Does Weight Loss Reduce the Severity and Incidence of Psoriasis or Psoriatic Arthritis?

A Critically Appraised Topic

S.K. Mahil; S.M. McSweeney; E. Kloczko; B. McGowan; J.N. Barker; C.H. Smith


The British Journal of Dermatology. 2019;181(5):946-953. 

In This Article

Clinical Scenario

A 55-year-old man with severe chronic plaque psoriasis since the age of 18 years attended a tertiary psoriasis clinic for optimization of disease management. He was experiencing secondary failure to infliximab and had previously failed to achieve sustained disease control with topical therapies, phototherapy, five oral immunosuppressant agents and six biologic agents. His comorbidities included psoriatic arthritis (PsA), morbid obesity, nonalcoholic fatty liver disease, hypertension and chronic kidney disease.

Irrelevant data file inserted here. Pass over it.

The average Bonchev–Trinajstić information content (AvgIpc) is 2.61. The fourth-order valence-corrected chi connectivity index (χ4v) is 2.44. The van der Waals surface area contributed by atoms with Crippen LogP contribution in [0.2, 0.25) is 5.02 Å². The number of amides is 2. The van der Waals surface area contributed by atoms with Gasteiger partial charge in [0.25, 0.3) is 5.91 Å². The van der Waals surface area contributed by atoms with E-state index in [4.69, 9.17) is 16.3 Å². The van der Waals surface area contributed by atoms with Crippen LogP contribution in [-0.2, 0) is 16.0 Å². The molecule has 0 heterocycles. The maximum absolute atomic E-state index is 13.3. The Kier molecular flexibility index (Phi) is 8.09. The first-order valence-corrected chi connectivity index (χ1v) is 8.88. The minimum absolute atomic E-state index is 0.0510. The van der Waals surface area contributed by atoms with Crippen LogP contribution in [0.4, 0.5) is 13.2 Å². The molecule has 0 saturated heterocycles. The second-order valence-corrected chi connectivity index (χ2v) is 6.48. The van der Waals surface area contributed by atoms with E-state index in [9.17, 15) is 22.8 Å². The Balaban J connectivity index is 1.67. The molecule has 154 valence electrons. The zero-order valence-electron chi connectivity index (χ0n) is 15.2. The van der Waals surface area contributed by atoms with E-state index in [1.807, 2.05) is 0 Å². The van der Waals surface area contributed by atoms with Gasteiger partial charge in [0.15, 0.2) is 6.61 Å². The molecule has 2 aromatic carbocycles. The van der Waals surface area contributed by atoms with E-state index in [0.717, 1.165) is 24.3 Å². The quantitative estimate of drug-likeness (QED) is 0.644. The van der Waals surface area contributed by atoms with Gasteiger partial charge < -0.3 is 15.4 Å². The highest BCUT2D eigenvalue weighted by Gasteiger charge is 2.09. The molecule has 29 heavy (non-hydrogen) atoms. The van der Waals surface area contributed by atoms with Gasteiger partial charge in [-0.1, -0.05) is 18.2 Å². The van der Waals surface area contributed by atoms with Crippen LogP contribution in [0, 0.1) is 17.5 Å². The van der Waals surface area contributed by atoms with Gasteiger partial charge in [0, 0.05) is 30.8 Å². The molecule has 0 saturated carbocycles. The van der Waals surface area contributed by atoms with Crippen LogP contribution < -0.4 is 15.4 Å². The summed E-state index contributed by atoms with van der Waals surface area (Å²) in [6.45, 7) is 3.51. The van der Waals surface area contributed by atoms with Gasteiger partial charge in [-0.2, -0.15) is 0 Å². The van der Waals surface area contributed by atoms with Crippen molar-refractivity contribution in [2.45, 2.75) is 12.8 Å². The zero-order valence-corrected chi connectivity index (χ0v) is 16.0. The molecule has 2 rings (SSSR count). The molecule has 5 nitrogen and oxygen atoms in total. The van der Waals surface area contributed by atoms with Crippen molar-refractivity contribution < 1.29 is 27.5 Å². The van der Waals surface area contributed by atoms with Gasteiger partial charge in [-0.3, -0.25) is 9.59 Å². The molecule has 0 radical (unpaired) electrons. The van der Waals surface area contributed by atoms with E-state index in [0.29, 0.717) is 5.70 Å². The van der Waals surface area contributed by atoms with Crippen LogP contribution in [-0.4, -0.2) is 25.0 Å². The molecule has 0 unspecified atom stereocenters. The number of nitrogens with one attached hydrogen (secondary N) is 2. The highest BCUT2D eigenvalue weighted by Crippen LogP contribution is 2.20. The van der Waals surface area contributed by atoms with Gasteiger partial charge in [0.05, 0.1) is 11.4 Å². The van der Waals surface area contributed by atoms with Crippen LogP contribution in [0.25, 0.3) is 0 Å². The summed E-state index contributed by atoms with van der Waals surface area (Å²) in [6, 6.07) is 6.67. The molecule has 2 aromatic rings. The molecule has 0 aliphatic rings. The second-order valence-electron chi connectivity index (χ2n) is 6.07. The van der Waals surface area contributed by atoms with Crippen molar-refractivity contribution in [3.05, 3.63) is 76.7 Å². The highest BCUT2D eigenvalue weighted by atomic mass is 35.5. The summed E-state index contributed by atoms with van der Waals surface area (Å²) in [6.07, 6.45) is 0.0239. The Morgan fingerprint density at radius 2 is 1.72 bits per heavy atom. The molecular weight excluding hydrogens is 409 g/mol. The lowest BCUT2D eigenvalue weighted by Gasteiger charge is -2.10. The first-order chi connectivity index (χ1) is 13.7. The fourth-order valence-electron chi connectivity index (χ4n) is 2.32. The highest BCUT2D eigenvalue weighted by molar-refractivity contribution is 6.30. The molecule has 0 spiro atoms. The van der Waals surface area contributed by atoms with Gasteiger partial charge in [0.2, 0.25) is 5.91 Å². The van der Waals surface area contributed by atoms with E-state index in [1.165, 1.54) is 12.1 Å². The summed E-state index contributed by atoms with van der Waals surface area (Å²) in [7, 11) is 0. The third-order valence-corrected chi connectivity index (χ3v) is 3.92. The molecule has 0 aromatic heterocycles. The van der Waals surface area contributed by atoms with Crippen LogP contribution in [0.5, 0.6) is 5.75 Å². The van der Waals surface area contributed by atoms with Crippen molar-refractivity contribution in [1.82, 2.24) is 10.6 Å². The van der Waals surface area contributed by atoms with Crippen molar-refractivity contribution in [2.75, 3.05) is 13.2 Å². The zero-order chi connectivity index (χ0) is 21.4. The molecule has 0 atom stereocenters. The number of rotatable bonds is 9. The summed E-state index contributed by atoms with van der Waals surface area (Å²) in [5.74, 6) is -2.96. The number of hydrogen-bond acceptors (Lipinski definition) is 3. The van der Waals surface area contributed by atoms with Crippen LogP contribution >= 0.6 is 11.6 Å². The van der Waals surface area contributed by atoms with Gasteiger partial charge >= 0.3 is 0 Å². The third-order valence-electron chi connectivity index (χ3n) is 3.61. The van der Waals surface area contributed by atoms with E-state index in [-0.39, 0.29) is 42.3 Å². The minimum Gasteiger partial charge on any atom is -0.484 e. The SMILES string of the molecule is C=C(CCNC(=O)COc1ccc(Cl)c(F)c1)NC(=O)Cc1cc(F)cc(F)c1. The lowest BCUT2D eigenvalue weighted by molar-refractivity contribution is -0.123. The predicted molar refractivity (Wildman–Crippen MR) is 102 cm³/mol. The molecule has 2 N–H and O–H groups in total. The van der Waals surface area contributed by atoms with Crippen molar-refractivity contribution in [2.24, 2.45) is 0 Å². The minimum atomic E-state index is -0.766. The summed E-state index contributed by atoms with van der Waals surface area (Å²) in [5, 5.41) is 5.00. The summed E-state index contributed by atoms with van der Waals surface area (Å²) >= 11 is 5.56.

Clinical examination revealed erythrodermic psoriasis, with Psoriasis Area and Severity Index (PASI) 33, and clinically detectable synovitis affecting his ankles and the proximal interphalangeal joint of his right ring finger. His Dermatology Life Quality Index was 26 (reference range 0–30) and his body mass index (BMI) was 50·6 kg m−2.

He enquired whether losing weight would improve his psoriasis and whether his unaffected children should lose excess body weight to reduce their risk of developing psoriasis.